Boy Digs Up 1,400-year Old Wine Press in Jerusalem

A jogger stumbled upon an unmarked dig and smelled a rat – which turned out to be an unkosher archaeological excavation of a wine press from the 6-7th century ADE.

Alex Wiegmann, courtesy of the IAA

During her routine evening jog with her dog in the Jerusalem woods last week, Tamar Simone was startled to come across something not routine at all - the exposed remains of an ancient stone structure that seemed to be freshly dug up. Yet the usual signs along the lines of "Archaeological dig, don't touch" were missing.

Smelling a rat, the alert citizen notified the Israel Antiquities Authority, which was as puzzled as she. Not only had it been unaware of the existence of the site; the inspectors who rushed over agreed that somebody seemed to have been excavating methodically, and with care. But it hadn't been anybody on behalf of the IAA, nor had any archaeologist not affiliated with it applied for permission to dig there.

Keeping a close eye on the site paid off: lo and behold, shortly the inspectors noticed a Haredi boy of "bar mitzvah age" – around 13 – loitering by the site. Not just loitering: he was watching closely.

"Before we could even ask what he was doing there, the boy ran up and openly and proudly told us that he and his friends were archaeology buffs and had done this excavation," says Amit Re'em, the IAA archaeologist in charge of the Jerusalem district.

Blissfully unaware they had done anything wrong, in fact with enormous enthusiasm, the youngsters had meticulously excavated the wine press, which was located by the Jerusalem neighborhood of Neve Yaakov. They had done such a clean job that it was clear from the get-go that the dig hadn't been done by robbers, says Re'em.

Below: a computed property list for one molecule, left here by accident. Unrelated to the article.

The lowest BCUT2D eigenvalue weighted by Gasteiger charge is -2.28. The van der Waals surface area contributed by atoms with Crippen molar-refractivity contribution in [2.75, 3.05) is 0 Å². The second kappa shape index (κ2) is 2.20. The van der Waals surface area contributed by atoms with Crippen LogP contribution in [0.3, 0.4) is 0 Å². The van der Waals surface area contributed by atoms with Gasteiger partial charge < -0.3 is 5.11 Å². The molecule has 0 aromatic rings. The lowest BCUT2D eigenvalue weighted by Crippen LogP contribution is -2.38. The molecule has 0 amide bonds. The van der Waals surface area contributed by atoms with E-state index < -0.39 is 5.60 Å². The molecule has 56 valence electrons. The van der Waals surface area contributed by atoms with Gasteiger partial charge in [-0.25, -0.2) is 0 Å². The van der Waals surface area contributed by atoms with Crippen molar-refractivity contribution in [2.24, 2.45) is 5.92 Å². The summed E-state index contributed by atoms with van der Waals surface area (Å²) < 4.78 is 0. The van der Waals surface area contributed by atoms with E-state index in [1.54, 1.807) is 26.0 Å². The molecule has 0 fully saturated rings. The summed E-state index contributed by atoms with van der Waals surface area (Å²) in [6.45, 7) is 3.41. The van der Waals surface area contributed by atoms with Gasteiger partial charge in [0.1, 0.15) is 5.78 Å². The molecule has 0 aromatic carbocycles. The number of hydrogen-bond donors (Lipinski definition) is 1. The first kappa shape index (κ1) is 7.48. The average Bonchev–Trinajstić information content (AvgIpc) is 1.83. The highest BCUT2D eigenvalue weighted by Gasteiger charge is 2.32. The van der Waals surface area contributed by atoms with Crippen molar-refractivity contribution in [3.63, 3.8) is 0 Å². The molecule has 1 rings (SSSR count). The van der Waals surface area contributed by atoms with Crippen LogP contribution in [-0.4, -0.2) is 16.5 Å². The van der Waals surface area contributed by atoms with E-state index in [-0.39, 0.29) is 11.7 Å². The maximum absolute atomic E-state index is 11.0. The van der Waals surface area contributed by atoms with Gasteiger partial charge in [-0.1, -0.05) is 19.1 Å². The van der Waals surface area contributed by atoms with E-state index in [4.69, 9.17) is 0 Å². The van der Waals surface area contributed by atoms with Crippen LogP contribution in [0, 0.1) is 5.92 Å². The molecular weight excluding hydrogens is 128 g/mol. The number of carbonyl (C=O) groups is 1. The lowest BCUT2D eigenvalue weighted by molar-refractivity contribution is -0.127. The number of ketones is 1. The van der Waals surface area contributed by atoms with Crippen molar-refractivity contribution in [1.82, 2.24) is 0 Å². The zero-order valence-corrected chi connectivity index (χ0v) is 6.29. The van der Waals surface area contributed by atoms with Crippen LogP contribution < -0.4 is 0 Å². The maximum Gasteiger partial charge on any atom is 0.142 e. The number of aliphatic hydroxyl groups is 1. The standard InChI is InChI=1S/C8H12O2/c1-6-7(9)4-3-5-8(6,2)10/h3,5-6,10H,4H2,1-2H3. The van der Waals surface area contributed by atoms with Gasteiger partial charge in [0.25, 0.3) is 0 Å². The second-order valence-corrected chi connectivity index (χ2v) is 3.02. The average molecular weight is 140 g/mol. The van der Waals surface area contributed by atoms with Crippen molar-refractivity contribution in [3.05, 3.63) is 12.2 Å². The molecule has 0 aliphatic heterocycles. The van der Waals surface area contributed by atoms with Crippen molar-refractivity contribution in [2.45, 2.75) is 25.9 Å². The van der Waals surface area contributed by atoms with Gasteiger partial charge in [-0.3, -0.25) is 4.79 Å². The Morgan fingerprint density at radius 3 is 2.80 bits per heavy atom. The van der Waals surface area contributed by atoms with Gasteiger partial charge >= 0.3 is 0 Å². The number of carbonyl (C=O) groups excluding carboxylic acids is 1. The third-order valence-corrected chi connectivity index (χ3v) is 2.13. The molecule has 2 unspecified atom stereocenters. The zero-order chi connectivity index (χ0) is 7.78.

The wine press itself is a large one carved into the soft chalky stone of the Jerusalem hills, measuring 5 meters by 5 meters. It consisted of a roughly square-shaped area where the grapes had been stomped, leading the wine through "pipes" carved into the rock, until a final pit where the young wine is collected.

Although the wine press clearly dates from the  6th or 7th century, says Re'em, it's impossible to say – at least at this stage – whether it dates from the late Byzantine era in Jerusalem, or the early Muslim one.

The find is just one of many attesting to burgeoning agricultural activity in the north Jerusalem area of the time, and elsewhere. A similar find was made in 2010 archaeologists announced finding an unusually shaped 1,400-year-old wine press that was exceptionally large and advanced for its time. Measuring 6.5 by 16.5 meters, this one was discovered in southern Israel, some 40 kilometers south of Jerusalem, to name one of many finds.

It bears saying that unauthorized digs are against the law in Israel, pure and simple. "On the one hand it's a crime," Re'em told Haaretz. "On the other hand I realized it was done in innocence, and I was touched to the core by the boy's story – which reminded me of my boyhood, at age 12 or 13. We suggested that the boy and their friends channel their energies to works for the community," he said.

The IAA does beg to point out however that unprofessional archaeological mucking about can lead to the loss of precious information and citizens uncovering some historic find should contact it.

As for teenagers with archaeological interests, they can indeed participate in digs – coordinated with the IAA, which suggests they get in touch through its website.